In lieu of an abstract, here is a brief excerpt of the content:

  • Editor’s Introduction
  • Kathryn L. Nasstrom

The current issue of the Oral History Review opens with Amy Starecheski’s “Squatting History: The Power of Oral History as a History-Making Practice,” in which she places oral history on a continuum of storytelling practices and thereby encourages us to consider both what is unique about our practice and what we share with less formal means of conveying knowledge about the past. For the community she documents (squatters in present day New York City), oral history and these related practices are also a means by which an activist community aims to harness the authority of history for political purposes. The article features numerous embedded audio excerpts as part of the Review’s ongoing multimedia initiative. Once again, the editorial staff encourages readers to gravitate to the online journal for the fullest reading—and listening—experience. We remind readers that “Instructions for Multimedia Reading of the OHR” explains how to activate an online subscription, whether individual or institutional. (See vol. 39, n. 2, pp. v–vi; also available online at

This issue of the Review also features a number of short-form articles (averaging 4000–5000 words in length) that came about through the journal’s current short-form article initiative. The editorial staff launched the initiative to provide a publishing avenue for presenting work-in-progress, work that constitutes a “thought piece” about some aspect of oral history, work that is suggestive rather than definitive, and work that raises important questions without fully answering them. The nine “shorties” (as one of these authors dubbed the form) assembled for this issue come from experienced oral history practitioners who responded enthusiastically to the initial call from the editorial staff. Here, briefly, is what lies within:

  1. •. Michael Honey poses a question—Can we use songs and oral poetry as oral history?—and suggests his answer in part by providing us with some music and oral poetry.

  2. •. Henry Greenspan reflects on the range of reasons that Holocaust survivors remain silent about their experiences, other than the oft-invoked explanation of psychic trauma.

  3. •. Sherna Gluck raises some reservations about the personal and political ramifications of the easy access to oral history interviews that the digital revolution allows.

  4. •. Linda Shopes considers some of the limitations of the two ways we have commonly viewed the oral history interview: as a document and as a text. [End Page i]

  5. •. Michael Frisch reintroduces us to Studs Terkel, not as an oral historian but as, first, a historian.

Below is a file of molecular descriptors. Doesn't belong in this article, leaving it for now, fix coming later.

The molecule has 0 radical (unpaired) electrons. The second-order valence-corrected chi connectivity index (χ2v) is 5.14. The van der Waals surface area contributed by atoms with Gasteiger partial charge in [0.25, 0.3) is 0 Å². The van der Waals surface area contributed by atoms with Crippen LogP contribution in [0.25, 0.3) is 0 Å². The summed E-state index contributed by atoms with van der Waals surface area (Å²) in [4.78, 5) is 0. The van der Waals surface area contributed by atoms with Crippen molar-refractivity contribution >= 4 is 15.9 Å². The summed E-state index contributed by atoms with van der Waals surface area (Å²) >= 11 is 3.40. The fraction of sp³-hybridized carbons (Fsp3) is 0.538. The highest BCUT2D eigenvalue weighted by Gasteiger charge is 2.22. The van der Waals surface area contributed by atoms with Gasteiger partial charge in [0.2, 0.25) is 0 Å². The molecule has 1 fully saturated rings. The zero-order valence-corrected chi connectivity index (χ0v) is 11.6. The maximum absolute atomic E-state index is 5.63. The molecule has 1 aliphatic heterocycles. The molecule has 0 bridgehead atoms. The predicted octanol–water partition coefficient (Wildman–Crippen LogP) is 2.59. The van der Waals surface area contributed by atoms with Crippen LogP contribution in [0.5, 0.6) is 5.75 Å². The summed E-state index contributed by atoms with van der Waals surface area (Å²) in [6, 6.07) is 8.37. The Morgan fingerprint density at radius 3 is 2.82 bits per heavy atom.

6. •. Paul Ortiz undertakes the opposite reintroduction for Stetson Kennedy, whose astute oral history methods have been too little considered.

  7. •. Jeff Friedman deploys concepts from the “new” hermeneutics to suggest ways that our oral history practice can better account for kinesthetic expression and the embodied experience of narrators.

  8. •. Kim Lacy Rogers, in a piece published here posthumously, uses the concept of “being present” to draw parallels between Buddhist meditative practices and oral history interviewing.

  9. •. Alexander Freund and Erin Jessee continue a conversation about Alex’s article in the last issue of the Review, “‘Confessing Animals’: Toward a Longue Durée History of the Oral History Interview,” a conversation they began in the Review’s social media channels. We invite readers to “listen in” on the page here and then familiarize themselves with the Review in social media channels: podcasts, blog entries, and online postings in various forms that allow for more nimble, timely, and ongoing engagement with the ideas presented on the pages of the journal. We pointed readers toward those channels with “Coda: Reading beyond the Pages of the OHR,” which appeared in vol. 40, n. 2, pp. 480–81 (and can be accessed online at

The last two articles in this issue comprise the third annual pedagogy section. Katie Kuszmar’s “From Boat to Throat: How Oral Histories Immerse Students in Ecoliteracy and Community Building” describes a combined oral history immersion trip, service learning experience, and advocacy project. Her argument unfolds partly in the form of embedded audio and video excerpts that allow readers to see and hear the project’s narrators wrestle with the...